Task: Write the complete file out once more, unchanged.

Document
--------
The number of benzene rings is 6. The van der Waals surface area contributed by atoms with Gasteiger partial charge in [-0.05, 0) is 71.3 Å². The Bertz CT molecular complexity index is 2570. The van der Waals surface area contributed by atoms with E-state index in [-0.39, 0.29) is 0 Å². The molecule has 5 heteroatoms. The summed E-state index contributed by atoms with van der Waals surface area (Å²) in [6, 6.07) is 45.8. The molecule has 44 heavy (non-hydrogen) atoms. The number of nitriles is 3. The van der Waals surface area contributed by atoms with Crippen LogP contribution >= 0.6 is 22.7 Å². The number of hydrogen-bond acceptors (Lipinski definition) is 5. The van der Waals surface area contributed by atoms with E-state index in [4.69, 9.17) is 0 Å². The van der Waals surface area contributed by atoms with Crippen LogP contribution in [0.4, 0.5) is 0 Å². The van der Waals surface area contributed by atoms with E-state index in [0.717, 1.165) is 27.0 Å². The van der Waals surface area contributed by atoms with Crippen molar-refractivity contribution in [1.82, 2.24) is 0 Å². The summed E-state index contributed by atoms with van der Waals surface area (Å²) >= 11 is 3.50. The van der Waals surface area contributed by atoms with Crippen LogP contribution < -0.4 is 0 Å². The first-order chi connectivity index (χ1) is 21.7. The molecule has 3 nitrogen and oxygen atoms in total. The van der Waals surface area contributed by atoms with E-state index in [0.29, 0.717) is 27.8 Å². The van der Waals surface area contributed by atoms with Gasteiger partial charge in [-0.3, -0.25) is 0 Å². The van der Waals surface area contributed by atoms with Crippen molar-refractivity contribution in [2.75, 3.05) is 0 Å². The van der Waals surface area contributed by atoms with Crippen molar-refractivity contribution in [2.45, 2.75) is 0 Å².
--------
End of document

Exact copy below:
The number of benzene rings is 6. The van der Waals surface area contributed by atoms with Gasteiger partial charge in [-0.05, 0) is 71.3 Å². The Bertz CT molecular complexity index is 2570. The van der Waals surface area contributed by atoms with E-state index in [-0.39, 0.29) is 0 Å². The molecule has 5 heteroatoms. The summed E-state index contributed by atoms with van der Waals surface area (Å²) in [6, 6.07) is 45.8. The molecule has 44 heavy (non-hydrogen) atoms. The number of nitriles is 3. The van der Waals surface area contributed by atoms with Crippen LogP contribution >= 0.6 is 22.7 Å². The number of hydrogen-bond acceptors (Lipinski definition) is 5. The van der Waals surface area contributed by atoms with E-state index in [4.69, 9.17) is 0 Å². The van der Waals surface area contributed by atoms with Crippen LogP contribution in [0.4, 0.5) is 0 Å². The van der Waals surface area contributed by atoms with E-state index in [0.717, 1.165) is 27.0 Å². The van der Waals surface area contributed by atoms with Crippen molar-refractivity contribution in [1.82, 2.24) is 0 Å². The summed E-state index contributed by atoms with van der Waals surface area (Å²) >= 11 is 3.50. The van der Waals surface area contributed by atoms with Crippen LogP contribution < -0.4 is 0 Å². The first-order chi connectivity index (χ1) is 21.7. The molecule has 3 nitrogen and oxygen atoms in total. The van der Waals surface area contributed by atoms with E-state index in [0.29, 0.717) is 27.8 Å². The van der Waals surface area contributed by atoms with Gasteiger partial charge in [-0.3, -0.25) is 0 Å². The van der Waals surface area contributed by atoms with Crippen molar-refractivity contribution in [2.75, 3.05) is 0 Å². The van der Waals surface area contributed by atoms with Crippen molar-refractivity contribution in [2.45, 2.75) is 0 Å².